Foodies all over Vietnam don’t know Phu Quoc Island as Vietnam’s Pearl Island. They call it the Pepper Island instead, for pepper and fish sauce are the culinary pillars, the island is resting on.You can actually find a good amount of foreign restaurants along Tran Hung Dao street. German food, Czech cuisine, Indian kitchen and so forth; the tourist strip offers anything from bars to a nice dinner in all price categories.
The local kitchen is mainly based on seafood, since fishery is still a source of income for many islanders. A variety of sea fish, squid, crustacea and shellfish are on the menu, usually boiled, grilled or stir-fried.If you are a more adventurous eater, you can check out the night market in Duong Dong and try interesting alternatives like sea cucumber or grilled sea urchins.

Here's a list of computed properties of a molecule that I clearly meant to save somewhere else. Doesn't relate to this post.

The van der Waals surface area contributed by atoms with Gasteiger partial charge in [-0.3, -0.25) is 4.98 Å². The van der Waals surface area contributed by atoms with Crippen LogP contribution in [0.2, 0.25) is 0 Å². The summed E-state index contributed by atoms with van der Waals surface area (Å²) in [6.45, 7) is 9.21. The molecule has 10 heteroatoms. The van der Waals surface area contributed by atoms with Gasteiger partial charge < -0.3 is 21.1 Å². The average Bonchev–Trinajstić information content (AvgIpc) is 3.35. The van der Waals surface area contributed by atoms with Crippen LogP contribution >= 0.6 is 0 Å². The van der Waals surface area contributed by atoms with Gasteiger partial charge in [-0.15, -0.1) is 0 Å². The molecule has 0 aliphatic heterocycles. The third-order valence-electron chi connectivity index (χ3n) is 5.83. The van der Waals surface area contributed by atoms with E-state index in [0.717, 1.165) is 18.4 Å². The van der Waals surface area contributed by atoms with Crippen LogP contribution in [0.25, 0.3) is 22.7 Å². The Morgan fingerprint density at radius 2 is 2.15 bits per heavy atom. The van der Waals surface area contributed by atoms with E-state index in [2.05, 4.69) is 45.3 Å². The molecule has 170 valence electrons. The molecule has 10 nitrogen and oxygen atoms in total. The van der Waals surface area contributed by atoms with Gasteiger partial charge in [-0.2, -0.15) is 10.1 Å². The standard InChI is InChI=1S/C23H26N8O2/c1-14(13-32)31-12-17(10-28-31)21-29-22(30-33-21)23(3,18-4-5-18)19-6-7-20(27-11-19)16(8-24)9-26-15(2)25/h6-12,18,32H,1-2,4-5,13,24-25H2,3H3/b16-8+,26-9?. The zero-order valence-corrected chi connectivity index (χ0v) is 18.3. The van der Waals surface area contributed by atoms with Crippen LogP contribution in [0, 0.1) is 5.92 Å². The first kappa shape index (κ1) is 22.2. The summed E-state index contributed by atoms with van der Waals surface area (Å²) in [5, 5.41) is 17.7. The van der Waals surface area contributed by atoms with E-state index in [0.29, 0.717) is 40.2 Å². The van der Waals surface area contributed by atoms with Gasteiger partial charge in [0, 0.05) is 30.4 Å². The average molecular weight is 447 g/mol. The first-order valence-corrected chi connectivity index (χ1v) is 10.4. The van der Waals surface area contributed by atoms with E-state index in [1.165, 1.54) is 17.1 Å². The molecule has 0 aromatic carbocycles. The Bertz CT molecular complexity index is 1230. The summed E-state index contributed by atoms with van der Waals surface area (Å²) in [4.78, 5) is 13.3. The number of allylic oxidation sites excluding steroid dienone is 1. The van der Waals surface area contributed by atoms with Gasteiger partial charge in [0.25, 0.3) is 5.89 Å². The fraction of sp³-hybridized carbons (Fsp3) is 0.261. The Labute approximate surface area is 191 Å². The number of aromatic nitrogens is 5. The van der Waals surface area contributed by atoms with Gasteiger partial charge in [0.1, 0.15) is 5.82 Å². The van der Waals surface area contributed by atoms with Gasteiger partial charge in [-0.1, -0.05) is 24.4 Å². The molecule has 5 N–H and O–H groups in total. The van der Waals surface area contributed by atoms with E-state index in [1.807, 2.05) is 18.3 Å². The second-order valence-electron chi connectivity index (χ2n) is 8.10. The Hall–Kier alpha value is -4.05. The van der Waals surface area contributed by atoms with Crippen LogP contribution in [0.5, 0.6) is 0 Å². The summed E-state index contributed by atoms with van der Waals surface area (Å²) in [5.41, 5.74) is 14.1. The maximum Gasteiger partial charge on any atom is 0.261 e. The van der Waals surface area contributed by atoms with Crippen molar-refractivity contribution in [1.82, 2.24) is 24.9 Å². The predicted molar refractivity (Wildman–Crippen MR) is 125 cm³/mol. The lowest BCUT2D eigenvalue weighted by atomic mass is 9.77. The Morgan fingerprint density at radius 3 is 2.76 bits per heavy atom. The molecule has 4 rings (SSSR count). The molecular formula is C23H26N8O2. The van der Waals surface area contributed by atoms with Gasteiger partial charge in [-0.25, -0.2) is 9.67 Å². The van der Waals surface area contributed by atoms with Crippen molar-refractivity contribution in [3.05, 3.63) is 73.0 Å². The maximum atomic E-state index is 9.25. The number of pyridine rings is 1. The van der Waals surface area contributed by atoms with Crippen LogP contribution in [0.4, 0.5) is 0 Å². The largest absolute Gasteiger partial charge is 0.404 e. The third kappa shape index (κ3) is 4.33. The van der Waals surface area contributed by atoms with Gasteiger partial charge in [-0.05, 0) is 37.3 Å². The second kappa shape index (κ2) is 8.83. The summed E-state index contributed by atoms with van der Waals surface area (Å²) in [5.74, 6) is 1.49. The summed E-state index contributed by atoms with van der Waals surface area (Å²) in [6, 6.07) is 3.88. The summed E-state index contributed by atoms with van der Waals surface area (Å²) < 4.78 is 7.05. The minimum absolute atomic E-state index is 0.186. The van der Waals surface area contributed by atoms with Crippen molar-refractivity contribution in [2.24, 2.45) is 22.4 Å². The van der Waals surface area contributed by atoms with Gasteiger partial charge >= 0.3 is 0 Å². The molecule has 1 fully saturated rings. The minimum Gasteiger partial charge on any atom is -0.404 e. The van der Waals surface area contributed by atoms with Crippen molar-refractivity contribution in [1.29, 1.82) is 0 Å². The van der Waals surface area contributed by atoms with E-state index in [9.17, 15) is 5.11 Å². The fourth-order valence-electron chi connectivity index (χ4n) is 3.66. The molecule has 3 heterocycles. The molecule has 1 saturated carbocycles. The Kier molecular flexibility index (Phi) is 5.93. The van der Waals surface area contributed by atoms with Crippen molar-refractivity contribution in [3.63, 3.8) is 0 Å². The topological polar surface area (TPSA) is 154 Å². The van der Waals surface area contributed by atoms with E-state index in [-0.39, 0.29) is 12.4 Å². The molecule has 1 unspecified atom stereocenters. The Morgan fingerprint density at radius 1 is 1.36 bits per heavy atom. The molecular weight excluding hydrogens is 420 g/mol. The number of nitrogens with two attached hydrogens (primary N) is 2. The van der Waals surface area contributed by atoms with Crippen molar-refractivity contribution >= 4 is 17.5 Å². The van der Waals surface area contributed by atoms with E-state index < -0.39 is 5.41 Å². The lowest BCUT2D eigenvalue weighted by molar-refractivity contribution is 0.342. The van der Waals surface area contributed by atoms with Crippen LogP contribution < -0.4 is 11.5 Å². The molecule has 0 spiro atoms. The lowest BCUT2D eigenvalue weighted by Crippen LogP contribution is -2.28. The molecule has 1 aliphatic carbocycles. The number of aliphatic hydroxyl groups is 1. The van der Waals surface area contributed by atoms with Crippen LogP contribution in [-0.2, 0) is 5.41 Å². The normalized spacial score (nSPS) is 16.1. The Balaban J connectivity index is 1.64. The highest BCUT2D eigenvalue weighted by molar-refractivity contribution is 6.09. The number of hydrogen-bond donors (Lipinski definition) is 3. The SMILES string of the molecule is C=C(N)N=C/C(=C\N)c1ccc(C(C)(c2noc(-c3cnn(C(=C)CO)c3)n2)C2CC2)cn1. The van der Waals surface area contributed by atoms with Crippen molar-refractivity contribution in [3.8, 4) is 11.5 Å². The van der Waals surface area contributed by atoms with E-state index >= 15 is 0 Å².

Generally, the night market is a fabulous area to satisfy your culinary curiosity. Pancakes with different types of jam are not really native to Phu Quoc, but delicious nonetheless. Spicy seaweed invokes a need for something liquid and offers a stunning contrast to sugar-roasted almonds and peanuts.
Countless animals of the sea that surrounds Phu Quoc Island are displayed in large aquariums and you experience quite a zoological diversity. And the best thing about it is, they are all edible and quite appetizing to variable degrees. Since fish sauce and pepper is produced right on the island, these savory and fragrant ingredients naturally find their way into the local cuisine.